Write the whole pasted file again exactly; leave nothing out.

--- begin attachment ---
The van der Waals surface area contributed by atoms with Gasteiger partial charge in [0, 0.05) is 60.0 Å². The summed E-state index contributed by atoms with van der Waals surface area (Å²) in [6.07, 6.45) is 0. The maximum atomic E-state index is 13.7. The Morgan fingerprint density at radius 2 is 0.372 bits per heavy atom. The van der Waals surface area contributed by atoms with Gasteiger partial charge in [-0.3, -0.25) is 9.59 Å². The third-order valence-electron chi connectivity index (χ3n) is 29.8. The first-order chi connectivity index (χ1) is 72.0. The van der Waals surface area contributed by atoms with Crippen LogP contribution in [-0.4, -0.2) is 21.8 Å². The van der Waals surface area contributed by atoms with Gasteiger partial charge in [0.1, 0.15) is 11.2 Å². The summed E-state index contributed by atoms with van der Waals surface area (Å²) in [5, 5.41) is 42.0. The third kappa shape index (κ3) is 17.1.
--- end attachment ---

The van der Waals surface area contributed by atoms with Gasteiger partial charge in [0, 0.05) is 60.0 Å². The summed E-state index contributed by atoms with van der Waals surface area (Å²) in [6.07, 6.45) is 0. The maximum atomic E-state index is 13.7. The Morgan fingerprint density at radius 2 is 0.372 bits per heavy atom. The van der Waals surface area contributed by atoms with Gasteiger partial charge in [-0.3, -0.25) is 9.59 Å². The third-order valence-electron chi connectivity index (χ3n) is 29.8. The first-order chi connectivity index (χ1) is 72.0. The van der Waals surface area contributed by atoms with Crippen LogP contribution in [-0.4, -0.2) is 21.8 Å². The van der Waals surface area contributed by atoms with Gasteiger partial charge in [0.1, 0.15) is 11.2 Å². The summed E-state index contributed by atoms with van der Waals surface area (Å²) in [5, 5.41) is 42.0. The third kappa shape index (κ3) is 17.1.